If your child is covered through the Children's Health Insurance Program (CHIP), this holiday season comes with an extra dose of worry. As most CHIP parents know too well,for the program after it officially expired on Sept. 30, despite widespread bipartisan support for CHIP since it began in 1997.
As the end of the year approaches and several states are in jeopardy of running out of CHIP money, state governors, child advocates and health care professionals have pleaded with Congress to get the funds moving again.
What's the holdup? CHIP, which insures 9 million children whose parents don't qualify for Medicaid but can't afford private insurance for their children, is funded with a combination of mostly federal and state dollars. Usually reauthorization of federal funds happens almost automatically. But this year the process got held up in the House over disagreements about how to pay for the program.
Most experts believed these differences would be reconciled, certainly by year-end. But now the tax reform bill is taking all of Congress' attention, explained Cindy Mann, partner at Manatt Health and a former deputy administrator and director of the Center for Medicaid and CHIP services.
That has led a dozen or so states to either send or get ready to send letters warning parents that CHIP funding is threatened. About nine states that have run out of CHIP money have been allocated CHIP funds from other, more flush states, explained Mann. "But this isn't a solution to the overall problem," she said.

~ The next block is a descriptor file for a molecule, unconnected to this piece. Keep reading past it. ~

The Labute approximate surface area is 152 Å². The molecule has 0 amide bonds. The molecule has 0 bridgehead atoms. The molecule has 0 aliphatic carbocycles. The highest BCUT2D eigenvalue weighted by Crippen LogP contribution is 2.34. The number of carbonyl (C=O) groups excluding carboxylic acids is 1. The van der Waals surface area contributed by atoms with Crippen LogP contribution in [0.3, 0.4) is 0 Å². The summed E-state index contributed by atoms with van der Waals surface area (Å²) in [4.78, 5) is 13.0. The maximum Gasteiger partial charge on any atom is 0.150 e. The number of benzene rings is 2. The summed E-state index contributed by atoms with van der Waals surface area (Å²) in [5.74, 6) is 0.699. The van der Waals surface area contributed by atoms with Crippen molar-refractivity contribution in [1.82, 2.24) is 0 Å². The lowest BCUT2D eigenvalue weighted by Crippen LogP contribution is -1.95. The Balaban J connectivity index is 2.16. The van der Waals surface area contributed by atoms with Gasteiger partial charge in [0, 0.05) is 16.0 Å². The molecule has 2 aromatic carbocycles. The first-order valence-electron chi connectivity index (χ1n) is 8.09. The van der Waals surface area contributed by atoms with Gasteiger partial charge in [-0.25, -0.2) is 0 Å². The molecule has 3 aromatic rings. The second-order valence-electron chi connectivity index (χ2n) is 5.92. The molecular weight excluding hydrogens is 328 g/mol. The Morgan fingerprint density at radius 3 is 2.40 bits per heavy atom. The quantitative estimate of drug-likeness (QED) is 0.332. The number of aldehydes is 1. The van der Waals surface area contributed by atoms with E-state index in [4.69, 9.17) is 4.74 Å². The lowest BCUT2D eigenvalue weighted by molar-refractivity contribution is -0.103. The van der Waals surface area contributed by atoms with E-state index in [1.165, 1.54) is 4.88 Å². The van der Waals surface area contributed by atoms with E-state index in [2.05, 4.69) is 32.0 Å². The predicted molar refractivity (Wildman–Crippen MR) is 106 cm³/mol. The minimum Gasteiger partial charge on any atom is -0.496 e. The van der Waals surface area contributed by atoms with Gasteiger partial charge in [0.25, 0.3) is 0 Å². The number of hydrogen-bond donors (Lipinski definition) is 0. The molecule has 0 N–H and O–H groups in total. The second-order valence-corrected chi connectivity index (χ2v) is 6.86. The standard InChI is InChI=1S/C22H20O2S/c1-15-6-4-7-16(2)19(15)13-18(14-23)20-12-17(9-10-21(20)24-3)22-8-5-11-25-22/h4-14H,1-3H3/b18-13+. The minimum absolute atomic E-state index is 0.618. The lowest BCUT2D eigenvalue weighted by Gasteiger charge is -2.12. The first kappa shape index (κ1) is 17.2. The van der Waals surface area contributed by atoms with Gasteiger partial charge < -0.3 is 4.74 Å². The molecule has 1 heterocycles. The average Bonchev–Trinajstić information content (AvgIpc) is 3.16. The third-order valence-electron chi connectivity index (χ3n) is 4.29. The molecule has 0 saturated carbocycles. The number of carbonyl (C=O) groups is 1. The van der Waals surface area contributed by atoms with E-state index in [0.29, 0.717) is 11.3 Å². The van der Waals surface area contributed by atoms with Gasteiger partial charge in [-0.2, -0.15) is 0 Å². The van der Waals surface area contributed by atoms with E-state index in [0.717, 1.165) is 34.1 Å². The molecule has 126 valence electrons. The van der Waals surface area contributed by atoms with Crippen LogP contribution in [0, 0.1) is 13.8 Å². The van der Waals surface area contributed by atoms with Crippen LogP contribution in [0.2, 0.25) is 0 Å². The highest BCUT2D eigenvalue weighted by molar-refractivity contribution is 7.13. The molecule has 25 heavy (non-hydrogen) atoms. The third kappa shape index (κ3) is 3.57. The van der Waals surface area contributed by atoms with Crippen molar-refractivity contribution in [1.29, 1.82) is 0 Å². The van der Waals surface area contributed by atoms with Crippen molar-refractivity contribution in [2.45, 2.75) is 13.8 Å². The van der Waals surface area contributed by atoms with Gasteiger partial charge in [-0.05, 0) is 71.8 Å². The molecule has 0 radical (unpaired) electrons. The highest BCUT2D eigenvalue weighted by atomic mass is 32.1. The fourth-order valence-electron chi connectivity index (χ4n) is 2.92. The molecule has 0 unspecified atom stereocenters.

About three quarters of all states will run out of CHIP funding by the end of March 2018, according to data from the Kaiser Family Foundation.
What can you do?
"It's a waiting game right now," said Mann. "It's frustrating," she admitted. But while you wait, she suggests getting educated on the situation so you're prepared for whatever happens. These three steps can help:
Find out how your state runs CHIP
States are given a fair amount of flexibility in how they administer CHIP money. Many put the funds straight into Medicaid and expand the eligibility limits for children. Other states set up separate programs for CHIP recipients. Still others use a combination of the two approaches. It isn't always immediately obvious how your state runs its program. But it can be important.
If your child is receiving CHIP coverage through Medicaid, her coverage won't end, Mann said. Under Medicaid, the state is obligated to continue coverage. True, if these states lose federal dollars for CHIP they'll have to figure out ways to cover the shortfall, which may include cutbacks in coverage or increases in premiums down the line. But that would only happen if Congress doesn't eventually reauthorize CHIP funding, something few people believe is likely.
In addition, some states that run their own CHIP programs have said they'll contribute state funds to make up for missing federal dollars. This would also be a short-term fix, said Mann, because total state funding wouldn't be sustainable for long. But depending on where you live, it may be the move that can help parents stay calm for now.
Check your state's status
According to Kaiser data, 16 states anticipate running out of CHIP money by the end of January. Another 8 predict that will happen by the end of February, while 12 others and DC are looking at the end of March as the point they run out of funds.
You can find out where your state falls in this Kaiser report. Once armed with that knowledge, parents can choose to take the advice of some health care professionals and schedule doctor appointments, tests and treatments for their children while CHIP money is still available.
Become an advocate
Because so many government officials, health care professionals and consumers assumed that Congress would have reauthorized CHIP by now, there hasn't been that all-out push among CHIP recipients to lobby for their cause, Mann explained. That should change right now, she said.
Parents should call their representatives and senators and tell them they want CHIP reauthorized before the end of the year. Said Mann: "These calls can make a real difference."